came his way.

"By my troth, but thou art a wife to be proud of!" he cried. "Tell me
the words, Woman! and I will e'en go and sample his Lordship's wine for
myself."

But the Goodwife shook her head. "Na, na! I cannot do that," she said,
"for if I did, an' ye telled it over again, 'twould turn the whole world
upside down. For everybody would be leaving their own lawful work, and
flying about the world after other folk's business and other folk's
dainties. So just bide content, Goodman. Ye get on fine with the
knowledge ye already possess."

And although the old man tried to persuade her with all the soft words
he could think of, she would not tell him her secret.

But he was a sly old man, and the thought of the Bishop's wine gave him
no rest. So night after night he went and hid in the old woman's
cottage, in the hope that his wife and her friends would meet there; and
although for a long time it was all in vain, at last his trouble was
rewarded. For one evening the whole five old women assembled, and in low
tones and with chuckles of laughter they recounted all that had befallen
them in Lappland. Then, running to the fireplace, they, one after
another, climbed on a chair and put their feet on the sooty crook. Then
they repeated the magic words, and, hey, presto! they were up the lum
and away before the old man could draw his breath.

"I can do that, too," he said to himself; and he crawled out of his
hiding-place and ran to the fire. He put his foot on the crook and
repeated the words, and up the chimney he went, and flew through the air
after his wife and her companions, as if he had been a Warlock born.

And, as Witches are not in the habit of looking over their shoulders,
they never noticed that he was following them, until they reached the
Bishop's Palace and went down into his cellar, then, when they found
that he was among them, they were not too well pleased.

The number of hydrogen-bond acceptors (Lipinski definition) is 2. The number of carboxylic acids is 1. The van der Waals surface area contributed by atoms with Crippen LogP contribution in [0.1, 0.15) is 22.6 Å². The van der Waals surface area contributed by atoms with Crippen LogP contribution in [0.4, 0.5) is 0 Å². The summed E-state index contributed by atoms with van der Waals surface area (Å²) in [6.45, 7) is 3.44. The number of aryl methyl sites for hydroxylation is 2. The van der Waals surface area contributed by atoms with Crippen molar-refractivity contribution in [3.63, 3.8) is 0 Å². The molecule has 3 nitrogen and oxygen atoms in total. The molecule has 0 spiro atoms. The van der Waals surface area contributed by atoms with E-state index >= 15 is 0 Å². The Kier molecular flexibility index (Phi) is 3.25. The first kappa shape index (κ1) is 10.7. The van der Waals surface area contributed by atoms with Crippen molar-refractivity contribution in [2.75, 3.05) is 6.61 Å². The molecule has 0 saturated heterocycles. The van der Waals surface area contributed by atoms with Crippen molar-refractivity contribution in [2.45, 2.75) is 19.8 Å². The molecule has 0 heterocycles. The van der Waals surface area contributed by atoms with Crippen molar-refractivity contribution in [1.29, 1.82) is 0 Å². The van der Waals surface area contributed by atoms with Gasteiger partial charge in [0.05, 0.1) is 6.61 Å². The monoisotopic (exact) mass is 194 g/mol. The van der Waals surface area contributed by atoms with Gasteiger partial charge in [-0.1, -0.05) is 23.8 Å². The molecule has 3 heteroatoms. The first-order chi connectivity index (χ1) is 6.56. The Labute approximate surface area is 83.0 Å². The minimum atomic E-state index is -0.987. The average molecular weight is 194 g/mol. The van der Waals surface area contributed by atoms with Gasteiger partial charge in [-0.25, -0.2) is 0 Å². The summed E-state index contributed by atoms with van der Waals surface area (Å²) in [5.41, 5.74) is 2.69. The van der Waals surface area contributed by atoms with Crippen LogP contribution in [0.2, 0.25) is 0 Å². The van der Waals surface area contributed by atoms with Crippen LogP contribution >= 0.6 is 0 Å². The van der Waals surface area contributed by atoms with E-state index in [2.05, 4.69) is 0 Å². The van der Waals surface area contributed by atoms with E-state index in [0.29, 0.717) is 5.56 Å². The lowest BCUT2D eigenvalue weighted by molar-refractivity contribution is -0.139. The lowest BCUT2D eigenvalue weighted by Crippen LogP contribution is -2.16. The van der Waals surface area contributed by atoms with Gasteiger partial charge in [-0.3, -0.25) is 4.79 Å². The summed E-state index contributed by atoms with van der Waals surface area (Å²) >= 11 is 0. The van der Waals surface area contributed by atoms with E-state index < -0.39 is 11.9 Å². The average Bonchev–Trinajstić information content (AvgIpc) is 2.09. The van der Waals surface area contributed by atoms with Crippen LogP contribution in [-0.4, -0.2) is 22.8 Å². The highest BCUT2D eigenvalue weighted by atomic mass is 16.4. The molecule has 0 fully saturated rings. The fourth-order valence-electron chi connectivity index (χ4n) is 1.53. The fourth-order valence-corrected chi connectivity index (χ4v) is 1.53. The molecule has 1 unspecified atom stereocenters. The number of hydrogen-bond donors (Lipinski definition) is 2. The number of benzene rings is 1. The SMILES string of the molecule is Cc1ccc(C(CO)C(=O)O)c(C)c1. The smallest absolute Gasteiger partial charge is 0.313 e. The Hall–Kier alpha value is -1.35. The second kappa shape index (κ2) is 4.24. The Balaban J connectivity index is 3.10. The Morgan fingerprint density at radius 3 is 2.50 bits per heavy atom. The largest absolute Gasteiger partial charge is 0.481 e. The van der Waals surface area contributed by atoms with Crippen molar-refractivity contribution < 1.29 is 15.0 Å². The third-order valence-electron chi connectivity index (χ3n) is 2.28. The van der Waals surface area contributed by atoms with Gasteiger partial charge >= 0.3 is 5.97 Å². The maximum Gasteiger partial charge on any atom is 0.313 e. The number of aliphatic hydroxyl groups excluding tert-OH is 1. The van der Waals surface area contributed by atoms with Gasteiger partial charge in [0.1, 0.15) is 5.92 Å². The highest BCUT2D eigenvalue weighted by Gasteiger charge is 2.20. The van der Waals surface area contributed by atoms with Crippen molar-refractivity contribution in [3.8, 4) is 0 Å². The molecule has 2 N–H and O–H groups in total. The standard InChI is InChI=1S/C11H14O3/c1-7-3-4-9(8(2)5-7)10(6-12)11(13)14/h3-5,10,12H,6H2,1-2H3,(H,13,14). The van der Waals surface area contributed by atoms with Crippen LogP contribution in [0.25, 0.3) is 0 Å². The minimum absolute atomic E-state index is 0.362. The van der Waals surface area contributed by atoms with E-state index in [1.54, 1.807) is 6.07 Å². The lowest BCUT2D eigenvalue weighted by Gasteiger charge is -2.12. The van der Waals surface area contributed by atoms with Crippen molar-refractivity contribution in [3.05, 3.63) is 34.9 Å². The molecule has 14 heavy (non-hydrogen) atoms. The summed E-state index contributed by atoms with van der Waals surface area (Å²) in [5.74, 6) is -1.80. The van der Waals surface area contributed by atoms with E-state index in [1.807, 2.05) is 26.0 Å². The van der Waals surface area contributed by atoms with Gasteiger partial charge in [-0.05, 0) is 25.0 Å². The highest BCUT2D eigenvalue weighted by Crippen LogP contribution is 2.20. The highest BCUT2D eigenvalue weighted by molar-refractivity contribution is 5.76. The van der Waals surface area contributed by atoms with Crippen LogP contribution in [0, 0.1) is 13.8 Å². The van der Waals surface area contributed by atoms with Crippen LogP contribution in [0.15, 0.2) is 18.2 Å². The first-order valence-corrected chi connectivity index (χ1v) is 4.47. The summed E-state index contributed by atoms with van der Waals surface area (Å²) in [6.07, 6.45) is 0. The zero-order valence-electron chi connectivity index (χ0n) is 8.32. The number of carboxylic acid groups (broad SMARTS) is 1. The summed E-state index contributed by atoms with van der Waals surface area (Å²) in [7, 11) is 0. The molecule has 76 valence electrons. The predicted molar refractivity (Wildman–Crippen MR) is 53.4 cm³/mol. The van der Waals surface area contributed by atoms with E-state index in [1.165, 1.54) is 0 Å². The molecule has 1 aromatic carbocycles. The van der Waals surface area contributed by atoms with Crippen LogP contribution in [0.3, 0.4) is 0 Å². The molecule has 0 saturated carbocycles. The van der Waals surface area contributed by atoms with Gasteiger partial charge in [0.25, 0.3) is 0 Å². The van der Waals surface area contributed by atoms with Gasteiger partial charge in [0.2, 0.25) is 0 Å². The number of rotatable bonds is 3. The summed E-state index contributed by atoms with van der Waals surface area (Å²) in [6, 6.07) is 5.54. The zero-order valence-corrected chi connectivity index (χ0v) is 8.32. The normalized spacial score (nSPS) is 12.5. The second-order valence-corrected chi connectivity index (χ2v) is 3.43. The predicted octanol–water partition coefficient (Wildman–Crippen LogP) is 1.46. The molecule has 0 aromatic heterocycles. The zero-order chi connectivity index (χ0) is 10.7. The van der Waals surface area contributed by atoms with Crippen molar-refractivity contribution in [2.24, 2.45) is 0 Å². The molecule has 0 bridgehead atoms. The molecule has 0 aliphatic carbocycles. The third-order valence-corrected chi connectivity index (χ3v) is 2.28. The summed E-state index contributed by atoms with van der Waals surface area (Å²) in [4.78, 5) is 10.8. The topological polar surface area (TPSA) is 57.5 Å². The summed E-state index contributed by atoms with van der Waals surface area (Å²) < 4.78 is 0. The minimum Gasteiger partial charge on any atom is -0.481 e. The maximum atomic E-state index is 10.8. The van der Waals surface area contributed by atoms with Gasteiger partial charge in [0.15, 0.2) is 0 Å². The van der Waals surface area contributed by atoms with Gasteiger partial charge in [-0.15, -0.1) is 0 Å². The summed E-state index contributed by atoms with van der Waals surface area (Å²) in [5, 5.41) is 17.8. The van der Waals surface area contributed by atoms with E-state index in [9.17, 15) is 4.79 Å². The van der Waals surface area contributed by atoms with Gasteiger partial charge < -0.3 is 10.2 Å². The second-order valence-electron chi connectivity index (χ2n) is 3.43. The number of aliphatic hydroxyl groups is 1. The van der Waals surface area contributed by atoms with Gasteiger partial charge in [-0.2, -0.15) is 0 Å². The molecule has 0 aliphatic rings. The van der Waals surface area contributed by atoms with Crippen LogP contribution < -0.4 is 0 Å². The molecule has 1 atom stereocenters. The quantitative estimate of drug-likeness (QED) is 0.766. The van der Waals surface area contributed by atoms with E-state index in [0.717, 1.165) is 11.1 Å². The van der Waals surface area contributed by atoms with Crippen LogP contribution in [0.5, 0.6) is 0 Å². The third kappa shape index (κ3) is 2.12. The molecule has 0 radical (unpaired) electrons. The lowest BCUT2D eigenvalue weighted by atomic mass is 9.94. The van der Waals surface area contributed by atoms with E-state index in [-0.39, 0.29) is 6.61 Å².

However, there was no help for it, and they settled down to enjoy
themselves. They tapped this cask of wine, and they tapped that,
drinking a little of each, but not too much; for they were cautious old
women, and they knew that if they wanted to get home before cock-crow it
behoved them to keep their heads clear.

But the old man was not so wise, for he sipped, and he sipped, until at
last he became quite drowsy, and lay down on the floor and fell fast
asleep.

And his wife, seeing this, thought that she would teach him a lesson not
to be so curious in the future. So, when she and her four friends
thought that it was time to be gone, she departed without waking him.

He slept peacefully for some hours, until two of the Bishop's servants,
coming down to the cellar to draw wine for their Master's table, almost
fell over him in the darkness. Greatly astonished at his presence there,
for the cellar door was fast locked, they dragged him up to the light
and shook him, and cuffed him, and asked him how he came to be there.

And the poor old man was so confused at being awakened in this rough
way, and his head seemed to whirl round so fast, that all he could
stammer out was, "that he came from Fife, and that he had travelled on
the midnight wind."

As soon as they heard that, the men servants cried out that he was a
Warlock, and they dragged him before the Bishop, and, as Bishops in
those days had a holy horror of Warlocks and Witches, he ordered him to
be burned alive.

When the sentence was pronounced, you may be very sure that the poor old
man wished with all his heart that he had stayed quietly at home in bed,
and never hankered after the Bishop's wine.

But it was too late to wish that now, for the servants dragged him out
into the courtyard, and put a chain round his waist, and fastened it to
a great iron stake, and they piled faggots of wood round his feet and
set them alight.

As the first tiny little tongue of flame crept up, the poor old man
thought that his last hour had come. But when he thought that, he forgot
completely that his wife was a Witch.


up--]

For, just as the little tongue of flame began to singe his
breeches, there was a swish and a flutter in the air, and a great Grey
Bird, with outstretched wings, appeared in the sky, and swooped down
suddenly, and perched for a moment on the old man's shoulder.

And in this Grey Bird's mouth was a little red pirnie, which, to
everyone's amazement, it popped on to the prisoner's head. Then it gave
one fierce croak, and flew away again, but to the old man's ears that
croak was the sweetest music that he had ever heard.

For to him it was the croak of no earthly bird, but the voice of his
wife whispering words of magic to him. And when he heard them he jumped
for joy, for he knew that they were words of deliverance, and he shouted
them aloud, and his chains fell off, and he mounted in the air--up and
up--while the onlookers watched him in awestruck silence.

He flew right away to the Kingdom of Fife, without as much as saying
good-bye to them; and when he found himself once more safely at home,
you may be very sure that he never tried to find out his wife's secrets
again, but left her alone to her own devices.





Next: Assipattle And The Mester Stoorworm

Previous: The Brownie O' Ferne-den